A Shot Guide To A Long Life by David B. Angus, MD
A Short Guide To A Long Life, may be small in size, but contains simple and powerful guidelines on how to greatly improve the quality of life, at least as far as living more healthy is concerned…and in a literal sense, challenges habits we might have that keep us from living with optimal health. I like that it is a handy guide of common sense practices that can help us develop new patterns of personal health care using mostly inexpensive and accessible tools that are based on the latest and most reliable research–you’ll find yourself referring to it often. I especially like that the overall focus of this book is that we should all be better at taking charge of our health and wellbeing and that the code of conduct for physicians should be that of practicing preventative medicine!
“I want doctors to treat towards health…and not treat towards disease.” Dr. David B. Agus
The book is cleverly divided into three concise and easy to understand sections… 1) What To Do 2) What To Avoid and 3) Doctor’s Orders –Dr. Agus believes as I do, that the more concise and doable healthy guidelines are, the more we’re apt to follow through with them. Having worked in the healthcare profession for many years, I find this approach very refreshing!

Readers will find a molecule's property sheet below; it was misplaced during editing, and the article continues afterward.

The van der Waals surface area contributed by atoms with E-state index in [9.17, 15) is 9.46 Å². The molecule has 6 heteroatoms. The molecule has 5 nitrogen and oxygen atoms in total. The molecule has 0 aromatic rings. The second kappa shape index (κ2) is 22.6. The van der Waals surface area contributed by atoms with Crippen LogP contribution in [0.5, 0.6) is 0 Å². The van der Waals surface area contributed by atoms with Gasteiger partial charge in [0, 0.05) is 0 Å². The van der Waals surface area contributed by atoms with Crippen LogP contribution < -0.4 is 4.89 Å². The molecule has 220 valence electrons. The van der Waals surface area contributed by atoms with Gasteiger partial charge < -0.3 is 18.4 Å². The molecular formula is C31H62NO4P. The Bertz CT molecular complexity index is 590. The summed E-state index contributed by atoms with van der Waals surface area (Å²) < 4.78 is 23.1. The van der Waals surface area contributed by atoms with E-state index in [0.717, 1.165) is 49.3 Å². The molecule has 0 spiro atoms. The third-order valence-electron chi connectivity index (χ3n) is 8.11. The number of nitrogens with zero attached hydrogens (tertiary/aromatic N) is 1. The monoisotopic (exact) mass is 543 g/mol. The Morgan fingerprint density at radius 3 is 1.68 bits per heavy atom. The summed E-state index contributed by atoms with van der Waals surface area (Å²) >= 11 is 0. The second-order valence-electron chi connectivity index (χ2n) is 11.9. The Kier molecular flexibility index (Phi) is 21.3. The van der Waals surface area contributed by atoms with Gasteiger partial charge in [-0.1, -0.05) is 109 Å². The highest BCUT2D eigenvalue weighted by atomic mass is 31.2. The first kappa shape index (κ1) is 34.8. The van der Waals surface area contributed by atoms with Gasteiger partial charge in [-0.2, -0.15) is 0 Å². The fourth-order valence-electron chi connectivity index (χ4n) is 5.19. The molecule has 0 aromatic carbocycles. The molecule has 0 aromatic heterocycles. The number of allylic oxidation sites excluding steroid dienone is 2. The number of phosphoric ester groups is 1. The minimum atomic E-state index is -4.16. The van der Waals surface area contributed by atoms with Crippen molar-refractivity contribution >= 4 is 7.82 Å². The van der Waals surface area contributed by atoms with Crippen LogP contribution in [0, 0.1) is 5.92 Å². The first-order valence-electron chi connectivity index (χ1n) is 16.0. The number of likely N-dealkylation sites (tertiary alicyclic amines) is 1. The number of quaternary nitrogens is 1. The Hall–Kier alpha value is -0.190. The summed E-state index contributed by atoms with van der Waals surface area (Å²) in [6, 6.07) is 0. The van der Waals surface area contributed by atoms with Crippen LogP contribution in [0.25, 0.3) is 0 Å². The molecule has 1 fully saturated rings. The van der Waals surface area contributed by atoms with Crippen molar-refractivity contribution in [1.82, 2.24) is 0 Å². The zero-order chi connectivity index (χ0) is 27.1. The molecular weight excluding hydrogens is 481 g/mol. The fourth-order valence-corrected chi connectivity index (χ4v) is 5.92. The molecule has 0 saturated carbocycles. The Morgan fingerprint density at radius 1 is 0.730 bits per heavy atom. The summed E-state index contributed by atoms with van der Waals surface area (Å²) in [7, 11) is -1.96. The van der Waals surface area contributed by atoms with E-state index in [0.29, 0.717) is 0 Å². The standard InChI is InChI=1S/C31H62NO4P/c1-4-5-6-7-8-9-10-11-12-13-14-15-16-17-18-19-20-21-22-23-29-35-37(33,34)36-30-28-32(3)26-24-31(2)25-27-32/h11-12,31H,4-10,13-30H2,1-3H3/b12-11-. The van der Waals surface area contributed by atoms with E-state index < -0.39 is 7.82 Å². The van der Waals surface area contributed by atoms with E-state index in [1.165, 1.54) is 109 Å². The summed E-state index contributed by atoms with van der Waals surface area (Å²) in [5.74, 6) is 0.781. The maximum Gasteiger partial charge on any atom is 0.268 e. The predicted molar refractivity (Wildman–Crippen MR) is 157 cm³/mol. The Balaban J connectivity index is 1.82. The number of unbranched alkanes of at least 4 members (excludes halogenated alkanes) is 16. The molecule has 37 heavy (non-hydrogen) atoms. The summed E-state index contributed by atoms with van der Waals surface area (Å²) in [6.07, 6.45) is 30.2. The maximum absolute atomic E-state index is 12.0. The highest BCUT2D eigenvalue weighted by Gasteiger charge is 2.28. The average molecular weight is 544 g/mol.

Each chapter has memorable titles, (ie. “Get Naked”, “Get Off Your Butt More” and “Eat Real Food” to name just a few.) simple pencil drawings, and some questions your doctor should ask you so he can personalize your health care based on your physiology, genetics, value system and individual circumstances. Dr. Agus also strongly suggests that…..